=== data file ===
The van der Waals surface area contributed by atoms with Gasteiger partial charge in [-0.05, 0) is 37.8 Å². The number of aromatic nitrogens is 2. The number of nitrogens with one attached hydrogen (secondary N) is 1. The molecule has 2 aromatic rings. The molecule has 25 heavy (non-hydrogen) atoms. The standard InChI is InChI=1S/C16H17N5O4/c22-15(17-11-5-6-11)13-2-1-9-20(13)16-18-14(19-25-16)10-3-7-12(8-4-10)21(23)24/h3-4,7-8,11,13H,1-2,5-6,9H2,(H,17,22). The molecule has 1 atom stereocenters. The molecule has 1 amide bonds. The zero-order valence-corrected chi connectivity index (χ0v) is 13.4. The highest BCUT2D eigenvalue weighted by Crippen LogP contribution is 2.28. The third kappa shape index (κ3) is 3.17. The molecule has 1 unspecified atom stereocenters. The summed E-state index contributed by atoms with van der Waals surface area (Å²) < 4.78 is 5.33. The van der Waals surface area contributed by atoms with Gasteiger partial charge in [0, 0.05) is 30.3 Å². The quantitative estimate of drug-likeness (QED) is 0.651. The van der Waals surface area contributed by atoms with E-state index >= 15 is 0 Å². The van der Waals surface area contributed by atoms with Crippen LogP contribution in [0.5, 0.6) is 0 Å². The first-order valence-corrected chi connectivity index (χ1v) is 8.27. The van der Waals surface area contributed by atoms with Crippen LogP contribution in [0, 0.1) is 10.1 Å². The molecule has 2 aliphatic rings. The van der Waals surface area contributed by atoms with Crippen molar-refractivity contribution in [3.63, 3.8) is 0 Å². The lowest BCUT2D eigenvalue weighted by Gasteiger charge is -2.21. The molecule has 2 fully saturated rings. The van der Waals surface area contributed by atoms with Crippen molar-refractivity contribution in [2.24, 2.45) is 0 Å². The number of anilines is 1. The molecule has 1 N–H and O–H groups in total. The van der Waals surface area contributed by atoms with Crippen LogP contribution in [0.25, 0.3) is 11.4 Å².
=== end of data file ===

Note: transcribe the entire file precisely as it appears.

The van der Waals surface area contributed by atoms with Gasteiger partial charge in [-0.05, 0) is 37.8 Å². The number of aromatic nitrogens is 2. The number of nitrogens with one attached hydrogen (secondary N) is 1. The molecule has 2 aromatic rings. The molecule has 25 heavy (non-hydrogen) atoms. The standard InChI is InChI=1S/C16H17N5O4/c22-15(17-11-5-6-11)13-2-1-9-20(13)16-18-14(19-25-16)10-3-7-12(8-4-10)21(23)24/h3-4,7-8,11,13H,1-2,5-6,9H2,(H,17,22). The molecule has 1 atom stereocenters. The molecule has 1 amide bonds. The zero-order valence-corrected chi connectivity index (χ0v) is 13.4. The highest BCUT2D eigenvalue weighted by Crippen LogP contribution is 2.28. The third kappa shape index (κ3) is 3.17. The molecule has 1 unspecified atom stereocenters. The summed E-state index contributed by atoms with van der Waals surface area (Å²) < 4.78 is 5.33. The van der Waals surface area contributed by atoms with Gasteiger partial charge in [0, 0.05) is 30.3 Å². The quantitative estimate of drug-likeness (QED) is 0.651. The van der Waals surface area contributed by atoms with E-state index >= 15 is 0 Å². The van der Waals surface area contributed by atoms with Crippen LogP contribution in [0.5, 0.6) is 0 Å². The first-order valence-corrected chi connectivity index (χ1v) is 8.27. The van der Waals surface area contributed by atoms with Crippen LogP contribution in [0, 0.1) is 10.1 Å². The molecule has 2 aliphatic rings. The van der Waals surface area contributed by atoms with Crippen molar-refractivity contribution in [3.63, 3.8) is 0 Å². The lowest BCUT2D eigenvalue weighted by Gasteiger charge is -2.21. The molecule has 2 fully saturated rings. The van der Waals surface area contributed by atoms with Crippen molar-refractivity contribution in [2.24, 2.45) is 0 Å². The number of anilines is 1. The molecule has 1 N–H and O–H groups in total. The van der Waals surface area contributed by atoms with Crippen LogP contribution in [0.25, 0.3) is 11.4 Å².